The bump in pay may be short-lived, what with the “fiscal cliff” looming and the possibility that a slowdown in federal spending could be a major drag on local businesses, especially government contractors.
But for now, experts say the willingness to dole out modest raises could be a sign that employers are targeting their top-performing workers to keep them from jumping ship during the slow economic recovery.
Companies figure “it’s not going to get any worse. We’ve adjusted, and we’ve let go of people who aren’t really adding value. We’ve done as much as we can to reduce costs, ” said Angelo Kostopoulos, president of Akron. Now, “let’s make sure that we hold on to the right people.”
And that may be a smart strategy. Brian Kropp, managing director of CEB, the Arlington-based corporate research firm formerly known as the Corporate Executive Board, said highly-skilled workers are becoming less concerned about job security and more willing to move on if they get a better offer.
“Their mind-set has been shifting,” Kropp said.
At Aronson, a Rockville-based accounting and consulting firm that employs about 225 people, the company has boosted its budget for payroll this year as part of a broader effort to hang onto talented workers.
“Competition is driving salary increases,” said Dawn Bailey, Aronson’s director of human resources.
The survey also found that turnover in the workforce is up 1 percent from last year, rising to 17 percent from 16 percent. It’s a slight change, but still shows more churn in the labor market. And among government contractors — one of the largest segments of the local workforce — turnover is significantly higher: 22 percent.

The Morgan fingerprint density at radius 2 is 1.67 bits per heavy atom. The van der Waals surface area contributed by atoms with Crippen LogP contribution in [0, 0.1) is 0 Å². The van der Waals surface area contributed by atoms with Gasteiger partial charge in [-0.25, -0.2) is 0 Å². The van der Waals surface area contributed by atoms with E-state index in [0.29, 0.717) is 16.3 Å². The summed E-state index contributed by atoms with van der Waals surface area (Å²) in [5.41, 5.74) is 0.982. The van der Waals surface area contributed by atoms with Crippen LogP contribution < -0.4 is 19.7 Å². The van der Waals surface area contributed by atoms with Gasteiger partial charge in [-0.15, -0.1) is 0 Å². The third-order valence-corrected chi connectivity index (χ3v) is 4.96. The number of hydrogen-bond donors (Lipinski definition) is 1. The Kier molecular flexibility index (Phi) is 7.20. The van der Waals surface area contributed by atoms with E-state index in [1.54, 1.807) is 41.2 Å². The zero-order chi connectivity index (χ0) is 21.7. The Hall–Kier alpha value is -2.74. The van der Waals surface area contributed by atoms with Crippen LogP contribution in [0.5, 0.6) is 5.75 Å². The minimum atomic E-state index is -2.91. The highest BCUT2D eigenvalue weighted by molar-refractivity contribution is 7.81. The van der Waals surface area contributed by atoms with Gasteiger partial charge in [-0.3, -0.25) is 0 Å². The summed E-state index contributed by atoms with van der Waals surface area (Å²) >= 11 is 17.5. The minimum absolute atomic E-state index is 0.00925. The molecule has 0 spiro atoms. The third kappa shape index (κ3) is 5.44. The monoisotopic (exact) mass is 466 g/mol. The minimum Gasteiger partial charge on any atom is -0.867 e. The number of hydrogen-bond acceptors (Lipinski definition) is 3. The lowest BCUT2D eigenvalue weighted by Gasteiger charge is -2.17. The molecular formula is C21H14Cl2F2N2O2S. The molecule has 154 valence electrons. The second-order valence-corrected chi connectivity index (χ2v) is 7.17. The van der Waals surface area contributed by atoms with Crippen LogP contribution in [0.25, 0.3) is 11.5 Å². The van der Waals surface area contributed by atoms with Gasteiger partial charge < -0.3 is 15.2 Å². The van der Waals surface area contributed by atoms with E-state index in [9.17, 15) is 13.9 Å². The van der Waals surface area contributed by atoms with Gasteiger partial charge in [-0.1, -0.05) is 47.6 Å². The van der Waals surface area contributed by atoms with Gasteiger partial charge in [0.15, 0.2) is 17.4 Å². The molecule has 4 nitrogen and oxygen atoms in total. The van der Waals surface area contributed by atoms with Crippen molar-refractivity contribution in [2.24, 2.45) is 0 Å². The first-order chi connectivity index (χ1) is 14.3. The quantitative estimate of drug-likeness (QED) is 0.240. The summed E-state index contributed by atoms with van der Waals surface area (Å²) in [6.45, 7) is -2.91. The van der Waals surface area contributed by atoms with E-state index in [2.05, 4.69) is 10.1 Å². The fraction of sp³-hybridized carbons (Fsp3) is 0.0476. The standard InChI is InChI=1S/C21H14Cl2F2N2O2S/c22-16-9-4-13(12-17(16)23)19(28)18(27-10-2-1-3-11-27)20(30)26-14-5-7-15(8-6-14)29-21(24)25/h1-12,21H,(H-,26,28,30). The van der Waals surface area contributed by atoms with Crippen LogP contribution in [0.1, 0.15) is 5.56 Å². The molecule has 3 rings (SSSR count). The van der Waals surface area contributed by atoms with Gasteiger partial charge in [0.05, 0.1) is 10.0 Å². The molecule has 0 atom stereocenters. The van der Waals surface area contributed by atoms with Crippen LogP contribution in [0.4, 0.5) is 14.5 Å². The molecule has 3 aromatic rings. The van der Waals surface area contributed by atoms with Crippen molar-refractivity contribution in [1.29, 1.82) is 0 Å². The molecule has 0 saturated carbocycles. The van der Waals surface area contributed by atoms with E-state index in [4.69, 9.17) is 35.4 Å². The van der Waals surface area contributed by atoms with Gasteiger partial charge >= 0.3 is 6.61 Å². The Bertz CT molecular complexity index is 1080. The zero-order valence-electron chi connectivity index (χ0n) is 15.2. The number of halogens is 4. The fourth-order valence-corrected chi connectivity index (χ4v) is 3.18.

Another measure of compensation is the size of the pool of money a company makes available for raises. This year, that number was up 2.8 percent.
Janice Abraham, the chief executive of Chevy Chase-based insurance firm United Educators, said her firm has boosted its salary pool by 2.5 percent this year.
The increase, Abraham said, is because of the company’s dependence on highly-skilled workers.
“We can’t afford to lose our talent,” she said.
Payroll budgets have been climbing at a slow-if-steady rate for the past three years, suggesting many companies continue to be wary about the strength of the recovery. Talented employees, though, feel like they have weathered the storm, and deserve a salary adjustment.
“What I think people don’t realize is, this may not be a storm anymore,” Kostopoulos said. “This may be the weather.”
James C. Dinegar, president of the Greater Washington Board of Trade, cautioned that pay raises could grow smaller next year if Congress does not take action to prevent automatic spending cuts known as sequestration from going into effect.